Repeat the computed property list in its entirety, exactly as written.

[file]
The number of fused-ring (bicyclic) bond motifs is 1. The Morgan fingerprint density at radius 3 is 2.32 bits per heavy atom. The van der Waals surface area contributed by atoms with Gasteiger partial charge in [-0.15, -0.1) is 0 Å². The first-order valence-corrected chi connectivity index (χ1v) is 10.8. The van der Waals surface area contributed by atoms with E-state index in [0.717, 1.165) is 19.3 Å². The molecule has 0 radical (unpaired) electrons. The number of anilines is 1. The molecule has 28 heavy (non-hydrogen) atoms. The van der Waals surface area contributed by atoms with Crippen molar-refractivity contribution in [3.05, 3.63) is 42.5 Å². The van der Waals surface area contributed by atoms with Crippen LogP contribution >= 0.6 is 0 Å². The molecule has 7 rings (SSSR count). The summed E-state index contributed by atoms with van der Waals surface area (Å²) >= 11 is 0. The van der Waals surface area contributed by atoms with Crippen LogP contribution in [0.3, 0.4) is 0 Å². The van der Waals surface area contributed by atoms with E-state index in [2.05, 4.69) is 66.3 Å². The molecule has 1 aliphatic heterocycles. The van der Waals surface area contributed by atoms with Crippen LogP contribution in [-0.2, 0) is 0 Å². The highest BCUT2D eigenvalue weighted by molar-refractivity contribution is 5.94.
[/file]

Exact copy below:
The number of fused-ring (bicyclic) bond motifs is 1. The Morgan fingerprint density at radius 3 is 2.32 bits per heavy atom. The van der Waals surface area contributed by atoms with Gasteiger partial charge in [-0.15, -0.1) is 0 Å². The first-order valence-corrected chi connectivity index (χ1v) is 10.8. The van der Waals surface area contributed by atoms with E-state index in [0.717, 1.165) is 19.3 Å². The molecule has 0 radical (unpaired) electrons. The number of anilines is 1. The molecule has 28 heavy (non-hydrogen) atoms. The van der Waals surface area contributed by atoms with Crippen molar-refractivity contribution in [3.05, 3.63) is 42.5 Å². The van der Waals surface area contributed by atoms with Crippen LogP contribution >= 0.6 is 0 Å². The molecule has 7 rings (SSSR count). The summed E-state index contributed by atoms with van der Waals surface area (Å²) >= 11 is 0. The van der Waals surface area contributed by atoms with Crippen LogP contribution in [0.3, 0.4) is 0 Å². The van der Waals surface area contributed by atoms with E-state index in [2.05, 4.69) is 66.3 Å². The molecule has 1 aliphatic heterocycles. The van der Waals surface area contributed by atoms with Crippen LogP contribution in [-0.2, 0) is 0 Å². The highest BCUT2D eigenvalue weighted by molar-refractivity contribution is 5.94.